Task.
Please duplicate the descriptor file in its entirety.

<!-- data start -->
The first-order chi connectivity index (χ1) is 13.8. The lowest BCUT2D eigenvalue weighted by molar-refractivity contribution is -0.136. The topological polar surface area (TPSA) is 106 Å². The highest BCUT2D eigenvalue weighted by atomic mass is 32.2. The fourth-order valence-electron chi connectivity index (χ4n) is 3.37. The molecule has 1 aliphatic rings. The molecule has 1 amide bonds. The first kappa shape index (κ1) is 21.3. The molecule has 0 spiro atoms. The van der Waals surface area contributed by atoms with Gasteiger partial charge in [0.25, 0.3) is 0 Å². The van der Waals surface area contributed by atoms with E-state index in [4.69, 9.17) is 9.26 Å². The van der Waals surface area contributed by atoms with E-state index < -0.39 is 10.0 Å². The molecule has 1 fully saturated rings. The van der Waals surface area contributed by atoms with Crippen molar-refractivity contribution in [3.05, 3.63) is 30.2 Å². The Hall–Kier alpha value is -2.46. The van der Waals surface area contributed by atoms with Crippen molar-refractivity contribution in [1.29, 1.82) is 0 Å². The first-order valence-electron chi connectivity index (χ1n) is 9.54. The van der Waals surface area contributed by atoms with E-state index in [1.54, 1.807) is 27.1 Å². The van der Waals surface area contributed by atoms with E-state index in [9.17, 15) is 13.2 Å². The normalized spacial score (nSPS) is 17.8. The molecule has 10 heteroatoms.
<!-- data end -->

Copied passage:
The first-order chi connectivity index (χ1) is 13.8. The lowest BCUT2D eigenvalue weighted by molar-refractivity contribution is -0.136. The topological polar surface area (TPSA) is 106 Å². The highest BCUT2D eigenvalue weighted by atomic mass is 32.2. The fourth-order valence-electron chi connectivity index (χ4n) is 3.37. The molecule has 1 aliphatic rings. The molecule has 1 amide bonds. The first kappa shape index (κ1) is 21.3. The molecule has 0 spiro atoms. The van der Waals surface area contributed by atoms with Gasteiger partial charge in [0.25, 0.3) is 0 Å². The van der Waals surface area contributed by atoms with E-state index in [4.69, 9.17) is 9.26 Å². The van der Waals surface area contributed by atoms with E-state index < -0.39 is 10.0 Å². The molecule has 1 fully saturated rings. The van der Waals surface area contributed by atoms with Crippen molar-refractivity contribution in [3.05, 3.63) is 30.2 Å². The Hall–Kier alpha value is -2.46. The van der Waals surface area contributed by atoms with Crippen molar-refractivity contribution in [1.29, 1.82) is 0 Å². The first-order valence-electron chi connectivity index (χ1n) is 9.54. The van der Waals surface area contributed by atoms with E-state index in [1.54, 1.807) is 27.1 Å². The van der Waals surface area contributed by atoms with E-state index in [9.17, 15) is 13.2 Å². The normalized spacial score (nSPS) is 17.8. The molecule has 10 heteroatoms.